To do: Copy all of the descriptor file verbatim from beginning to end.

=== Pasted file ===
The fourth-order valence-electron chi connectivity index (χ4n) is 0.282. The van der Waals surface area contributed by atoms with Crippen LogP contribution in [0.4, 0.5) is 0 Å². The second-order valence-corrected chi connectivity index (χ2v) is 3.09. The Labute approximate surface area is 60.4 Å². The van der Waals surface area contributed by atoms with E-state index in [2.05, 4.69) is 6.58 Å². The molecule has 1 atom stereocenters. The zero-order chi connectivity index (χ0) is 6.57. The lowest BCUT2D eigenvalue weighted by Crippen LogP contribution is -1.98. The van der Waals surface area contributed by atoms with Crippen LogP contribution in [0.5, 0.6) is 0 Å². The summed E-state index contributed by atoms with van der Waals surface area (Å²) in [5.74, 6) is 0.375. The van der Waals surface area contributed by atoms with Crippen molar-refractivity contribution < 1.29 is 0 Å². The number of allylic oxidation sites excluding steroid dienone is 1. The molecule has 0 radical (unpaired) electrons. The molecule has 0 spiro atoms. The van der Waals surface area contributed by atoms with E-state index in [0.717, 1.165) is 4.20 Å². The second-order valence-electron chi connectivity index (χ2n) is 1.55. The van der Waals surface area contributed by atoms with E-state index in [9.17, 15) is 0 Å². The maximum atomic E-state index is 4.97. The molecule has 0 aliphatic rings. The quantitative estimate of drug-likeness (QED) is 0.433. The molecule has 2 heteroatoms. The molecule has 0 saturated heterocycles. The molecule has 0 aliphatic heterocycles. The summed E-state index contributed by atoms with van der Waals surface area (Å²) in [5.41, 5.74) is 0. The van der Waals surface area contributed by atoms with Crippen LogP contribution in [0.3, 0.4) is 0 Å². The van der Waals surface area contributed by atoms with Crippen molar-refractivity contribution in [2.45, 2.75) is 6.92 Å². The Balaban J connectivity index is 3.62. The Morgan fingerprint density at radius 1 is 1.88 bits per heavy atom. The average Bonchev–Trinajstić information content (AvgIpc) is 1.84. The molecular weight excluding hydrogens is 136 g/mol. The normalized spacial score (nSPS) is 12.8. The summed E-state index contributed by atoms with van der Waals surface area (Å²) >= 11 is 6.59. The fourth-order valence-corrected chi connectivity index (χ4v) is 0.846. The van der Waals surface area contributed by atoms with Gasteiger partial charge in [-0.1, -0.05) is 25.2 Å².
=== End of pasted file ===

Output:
The fourth-order valence-electron chi connectivity index (χ4n) is 0.282. The van der Waals surface area contributed by atoms with Crippen LogP contribution in [0.4, 0.5) is 0 Å². The second-order valence-corrected chi connectivity index (χ2v) is 3.09. The Labute approximate surface area is 60.4 Å². The van der Waals surface area contributed by atoms with E-state index in [2.05, 4.69) is 6.58 Å². The molecule has 1 atom stereocenters. The zero-order chi connectivity index (χ0) is 6.57. The lowest BCUT2D eigenvalue weighted by Crippen LogP contribution is -1.98. The van der Waals surface area contributed by atoms with Crippen LogP contribution in [0.5, 0.6) is 0 Å². The summed E-state index contributed by atoms with van der Waals surface area (Å²) in [5.74, 6) is 0.375. The van der Waals surface area contributed by atoms with Crippen molar-refractivity contribution < 1.29 is 0 Å². The number of allylic oxidation sites excluding steroid dienone is 1. The molecule has 0 radical (unpaired) electrons. The molecule has 0 spiro atoms. The van der Waals surface area contributed by atoms with E-state index in [0.717, 1.165) is 4.20 Å². The second-order valence-electron chi connectivity index (χ2n) is 1.55. The van der Waals surface area contributed by atoms with E-state index in [9.17, 15) is 0 Å². The maximum atomic E-state index is 4.97. The molecule has 0 aliphatic rings. The quantitative estimate of drug-likeness (QED) is 0.433. The molecule has 2 heteroatoms. The molecule has 0 saturated heterocycles. The molecule has 0 aliphatic heterocycles. The summed E-state index contributed by atoms with van der Waals surface area (Å²) in [5.41, 5.74) is 0. The van der Waals surface area contributed by atoms with Crippen LogP contribution in [0.3, 0.4) is 0 Å². The van der Waals surface area contributed by atoms with Crippen molar-refractivity contribution in [2.45, 2.75) is 6.92 Å². The Balaban J connectivity index is 3.62. The Morgan fingerprint density at radius 1 is 1.88 bits per heavy atom. The average Bonchev–Trinajstić information content (AvgIpc) is 1.84. The molecular weight excluding hydrogens is 136 g/mol. The normalized spacial score (nSPS) is 12.8. The summed E-state index contributed by atoms with van der Waals surface area (Å²) >= 11 is 6.59. The fourth-order valence-corrected chi connectivity index (χ4v) is 0.846. The van der Waals surface area contributed by atoms with Gasteiger partial charge in [-0.1, -0.05) is 25.2 Å².